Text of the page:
Good thread Ecat. Thanks for sharing mudpack. I'll have to consider the voice recorder.
I check in on the forum every so often and enjoy reading some of the threads. Below is a clip from the teal opener.
This MS Word journal is updated after every outdoor activity (dove, duck, deer, bass, crappie, flathead, pheasant, shed hunting, fly fishing, taxidermy, bands certs, bowfishing, turkey, etc.). I even throw in some game recipes or pretty much anything that I might want to look back on. After 3 years, it is currently 150 pages long broken down into years, starting with dove season and ending with flathead fishing. I even recorded my hunting background (with my dad as a youngster) and back-logged every hunt I could remember, this was fairly easy since I had pictures of most of them and didn't really start to hunt until I was 16 (currently mid-20s). 90% of the logs will contain a picture. The file is then converted to .pdf (to make the file smaller.) and saved to google drive. Which can be opened with the google drive app on the phone. Nobody has read the journal except me. There will come a day for that; possibly 10 or 20 years from now.
Several photos are taken of each activity and filed by type of game and date.
Along with the journal and pictures, I keep an Excel log containing date, location, hunters, # of birds, species of birds. This is only used for waterfowl. It is also saved to google drive and sharred (option on google drive) with a friend. After spring snow goose season the log is also placed into the journal.
Cutting through the air, a group of teal sounds like a jet engine. It is quite possibly my favorite sound. A teal is thought to be one of the fastest ducks; however, they have a typical flight speed of 30mph. Several ducks fly 40-50mph and a red breasted merganser was clocked at 100mph while being pursued by an airplane. Teal may not be the fastest ducks, but they sure are hard to hit. The size of a teal makes them appear to be flying at supersonic speeds and the erratic flight makes it difficult to draw a bead on them.
Joe was setting up the layout blinds and I was setting out the decoy spread when we heard the first group screaming just above our heads. It was barely light enough to see the silhouettes of a large group of teal against the grey sky. We typically do not hunt during teal season for lack of birds, but Joe had spotted 50 teal on _______ pond across the road from us. _______ pond has proven to be a roost, which the birds leave right about legal shooting time to cruise other ponds, including ours. Finally, after waiting 6 months we were water fowlers again. There was excitement in the air as we sunk into the concealment of our blinds. “Two minutes” Joe said, in reference to the legal shooting time for the morning. It was 6:28. I prayed “Dear Lord, we thank you for sharing your glorious nature and abundant wildlife, grant us wisdom and respect in the pursuit and keep us humble in the harvest, amen”. We were setup in the west cove of _______. Looking to the east we could see a group of birds flying against the pale-lit sky. I could hear the clinking of the calls on Joe’s lanyard as he reached for his teal whistle. “Not yet bud” I suggested. They would come in low and we would not be able to see them against the dark hillside in front of us. After a few minutes about 20 birds flew low into the spread. We unloaded! As suspected, we could not see well until the birds broke above the horizon. It was a disappointment. Our first four shells were fired aimlessly through the group and into the darkness of the water and land. Once they climbed, we could single out a bird and we dropped one bird each with our final shell. I immediately looked back to the water searching for one more downed bird. I noticed the water was still rippling around one of my new wigeon decoys. Yep, my new decoy was full of 3 shot. We later had a single come in which Joe took. This was followed by my single and then a pair. We managed to bag 6 birds by 7:30. They were all hen blue-wing teal. Joe and I needed 2 more birds to fill a limit. We talked about trying to pick out 2 nice drakes to finish the morning. After 30 unsuccessful minutes we decided to pack up; in hope that we did not scare every teal in the country. As we headed out the gate we decided to check some of the surrounding ponds. There were still about 50 teal on ______ pond. I glassed the birds and could not find one drake. I was stumped. We headed home and cleaned the birds. I was, later, thinking about the situation when I realized that I have never seen a drake blue-wing until they come back north in the spring. And that is when the light bulb came on. How could I be so ignorant?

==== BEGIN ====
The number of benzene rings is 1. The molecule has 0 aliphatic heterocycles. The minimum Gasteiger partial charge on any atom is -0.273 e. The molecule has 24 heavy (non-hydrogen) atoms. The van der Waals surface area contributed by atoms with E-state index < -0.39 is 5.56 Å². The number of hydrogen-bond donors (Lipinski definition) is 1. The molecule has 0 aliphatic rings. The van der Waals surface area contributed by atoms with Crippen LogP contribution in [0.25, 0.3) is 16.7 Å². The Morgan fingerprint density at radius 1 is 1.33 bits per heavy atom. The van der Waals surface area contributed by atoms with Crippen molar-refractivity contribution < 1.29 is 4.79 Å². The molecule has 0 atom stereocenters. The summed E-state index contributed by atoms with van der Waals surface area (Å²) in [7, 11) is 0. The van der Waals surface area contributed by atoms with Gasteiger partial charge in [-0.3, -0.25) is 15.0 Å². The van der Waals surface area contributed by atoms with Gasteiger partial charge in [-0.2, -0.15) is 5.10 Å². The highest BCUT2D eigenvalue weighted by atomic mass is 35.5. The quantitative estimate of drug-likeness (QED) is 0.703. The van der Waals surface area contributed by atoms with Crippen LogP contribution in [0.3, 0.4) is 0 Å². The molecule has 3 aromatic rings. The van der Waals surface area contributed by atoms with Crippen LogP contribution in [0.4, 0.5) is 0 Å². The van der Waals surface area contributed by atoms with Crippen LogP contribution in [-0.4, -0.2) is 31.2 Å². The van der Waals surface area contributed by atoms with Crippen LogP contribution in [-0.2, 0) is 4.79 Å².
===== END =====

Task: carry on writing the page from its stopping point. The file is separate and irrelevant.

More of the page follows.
After a quick Google search I verified my suspicion. Though we shoot several Green Winged Teal sporting breeding plumage in November and even December, Blue-wing teal migrate through my specific area in September and October. They keep their eclipse plumage until late December or January. By that time they should be in their wintering grounds of Texas or Mexico where they will molt and grow their breeding plumage before traveling back north to the breeding grounds. I went to the shop to inspect the carcasses. Sure enough, half of the birds had a row of white feathers between the blue and green feathers of the wings. These were the drakes. I realized that I would most likely never shoot a Blue Winged Teal in full breeding plumage. Though utterly disappointed, I was glad that the mystery was solved.